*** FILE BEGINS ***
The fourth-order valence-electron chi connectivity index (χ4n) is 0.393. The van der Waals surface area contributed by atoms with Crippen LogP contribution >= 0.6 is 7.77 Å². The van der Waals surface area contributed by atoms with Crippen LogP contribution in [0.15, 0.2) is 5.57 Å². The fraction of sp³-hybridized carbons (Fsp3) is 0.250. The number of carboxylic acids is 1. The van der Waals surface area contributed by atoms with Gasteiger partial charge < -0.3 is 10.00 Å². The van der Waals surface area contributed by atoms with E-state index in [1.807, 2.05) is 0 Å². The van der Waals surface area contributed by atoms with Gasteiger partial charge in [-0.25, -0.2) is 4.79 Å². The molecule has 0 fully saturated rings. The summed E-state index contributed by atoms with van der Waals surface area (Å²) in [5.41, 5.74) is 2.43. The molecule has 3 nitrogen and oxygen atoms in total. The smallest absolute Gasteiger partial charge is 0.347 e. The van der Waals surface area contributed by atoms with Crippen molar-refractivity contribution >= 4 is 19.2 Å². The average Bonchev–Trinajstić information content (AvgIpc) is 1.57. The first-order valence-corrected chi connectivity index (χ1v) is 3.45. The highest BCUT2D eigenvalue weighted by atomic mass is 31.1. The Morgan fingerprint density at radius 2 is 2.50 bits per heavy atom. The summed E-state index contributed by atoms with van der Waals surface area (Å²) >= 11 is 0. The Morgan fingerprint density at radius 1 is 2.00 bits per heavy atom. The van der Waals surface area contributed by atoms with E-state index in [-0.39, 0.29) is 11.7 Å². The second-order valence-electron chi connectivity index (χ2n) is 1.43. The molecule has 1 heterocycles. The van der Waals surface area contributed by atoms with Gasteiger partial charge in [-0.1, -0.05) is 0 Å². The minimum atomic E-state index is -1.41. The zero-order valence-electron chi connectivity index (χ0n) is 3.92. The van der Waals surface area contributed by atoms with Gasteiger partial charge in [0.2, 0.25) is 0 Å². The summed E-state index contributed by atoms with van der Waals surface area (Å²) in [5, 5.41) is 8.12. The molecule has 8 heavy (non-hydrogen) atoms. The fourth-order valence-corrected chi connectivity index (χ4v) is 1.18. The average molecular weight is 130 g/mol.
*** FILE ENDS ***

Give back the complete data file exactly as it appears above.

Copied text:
The fourth-order valence-electron chi connectivity index (χ4n) is 0.393. The van der Waals surface area contributed by atoms with Crippen LogP contribution >= 0.6 is 7.77 Å². The van der Waals surface area contributed by atoms with Crippen LogP contribution in [0.15, 0.2) is 5.57 Å². The fraction of sp³-hybridized carbons (Fsp3) is 0.250. The number of carboxylic acids is 1. The van der Waals surface area contributed by atoms with Gasteiger partial charge < -0.3 is 10.00 Å². The van der Waals surface area contributed by atoms with E-state index in [1.807, 2.05) is 0 Å². The van der Waals surface area contributed by atoms with Gasteiger partial charge in [-0.25, -0.2) is 4.79 Å². The molecule has 0 fully saturated rings. The summed E-state index contributed by atoms with van der Waals surface area (Å²) in [5.41, 5.74) is 2.43. The molecule has 3 nitrogen and oxygen atoms in total. The smallest absolute Gasteiger partial charge is 0.347 e. The van der Waals surface area contributed by atoms with Crippen molar-refractivity contribution >= 4 is 19.2 Å². The average Bonchev–Trinajstić information content (AvgIpc) is 1.57. The first-order valence-corrected chi connectivity index (χ1v) is 3.45. The highest BCUT2D eigenvalue weighted by atomic mass is 31.1. The Morgan fingerprint density at radius 2 is 2.50 bits per heavy atom. The summed E-state index contributed by atoms with van der Waals surface area (Å²) >= 11 is 0. The Morgan fingerprint density at radius 1 is 2.00 bits per heavy atom. The van der Waals surface area contributed by atoms with E-state index in [-0.39, 0.29) is 11.7 Å². The second-order valence-electron chi connectivity index (χ2n) is 1.43. The molecule has 1 heterocycles. The van der Waals surface area contributed by atoms with Gasteiger partial charge in [-0.1, -0.05) is 0 Å². The minimum atomic E-state index is -1.41. The zero-order valence-electron chi connectivity index (χ0n) is 3.92. The van der Waals surface area contributed by atoms with Gasteiger partial charge in [0.2, 0.25) is 0 Å². The summed E-state index contributed by atoms with van der Waals surface area (Å²) in [5, 5.41) is 8.12. The molecule has 8 heavy (non-hydrogen) atoms. The fourth-order valence-corrected chi connectivity index (χ4v) is 1.18. The average molecular weight is 130 g/mol.